Text message interventions for children and adolescents with type 1 diabetes: a systematic review.

Publication Date: 
May 02, 2013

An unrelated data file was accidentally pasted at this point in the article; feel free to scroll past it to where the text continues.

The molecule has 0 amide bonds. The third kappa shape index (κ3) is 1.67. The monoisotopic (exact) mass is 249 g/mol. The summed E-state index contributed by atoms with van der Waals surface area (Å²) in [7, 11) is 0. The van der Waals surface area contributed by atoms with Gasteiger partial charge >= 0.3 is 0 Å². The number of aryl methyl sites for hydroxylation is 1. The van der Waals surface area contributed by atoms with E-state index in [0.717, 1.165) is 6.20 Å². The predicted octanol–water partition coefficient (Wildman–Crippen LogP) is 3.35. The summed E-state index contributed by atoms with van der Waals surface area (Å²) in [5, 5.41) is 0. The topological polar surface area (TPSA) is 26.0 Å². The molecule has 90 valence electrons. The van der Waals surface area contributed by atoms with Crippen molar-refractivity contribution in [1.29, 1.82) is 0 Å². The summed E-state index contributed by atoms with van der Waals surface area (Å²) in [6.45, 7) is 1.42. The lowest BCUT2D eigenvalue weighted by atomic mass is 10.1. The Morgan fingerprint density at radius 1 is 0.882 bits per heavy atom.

Daily management challenges and declines in glycemic control are evident among youth with type 1 diabetes (T1D) as responsibility for care transitions from parent to youth. Many behavioral interventions developed for youth and their caregivers have demonstrated a small yet significant impact, and one method to potentially augment or increase their potency may be the use of mobile health strategies such as text messages. The primary aim of this systematic review was to evaluate the current literature regarding interventions incorporating text message-based interventions for youth with T1D. Feasibility was demonstrated across all text message programs, but participant satisfaction and glycated hemoglobin results were mixed. Retention rates varied, and technical difficulties were reported in several studies. Current evidence suggests that text message-based interventions that include text messages are feasible and enjoyable, but yet their clinical significance for long-term daily T1D management behaviors and glycemic control is unclear. Researchers are recommended to carefully consider the format, frequency, and timing of text message interventions and to fully test software before implementation. Future research needs include utilization of experimental designs such as randomized controlled trials, SMART design trials, and stepped wedge design trials to clarify specific medical and psychosocial outcomes, the role of caregivers/peers and incentives, and utility in clinical settings.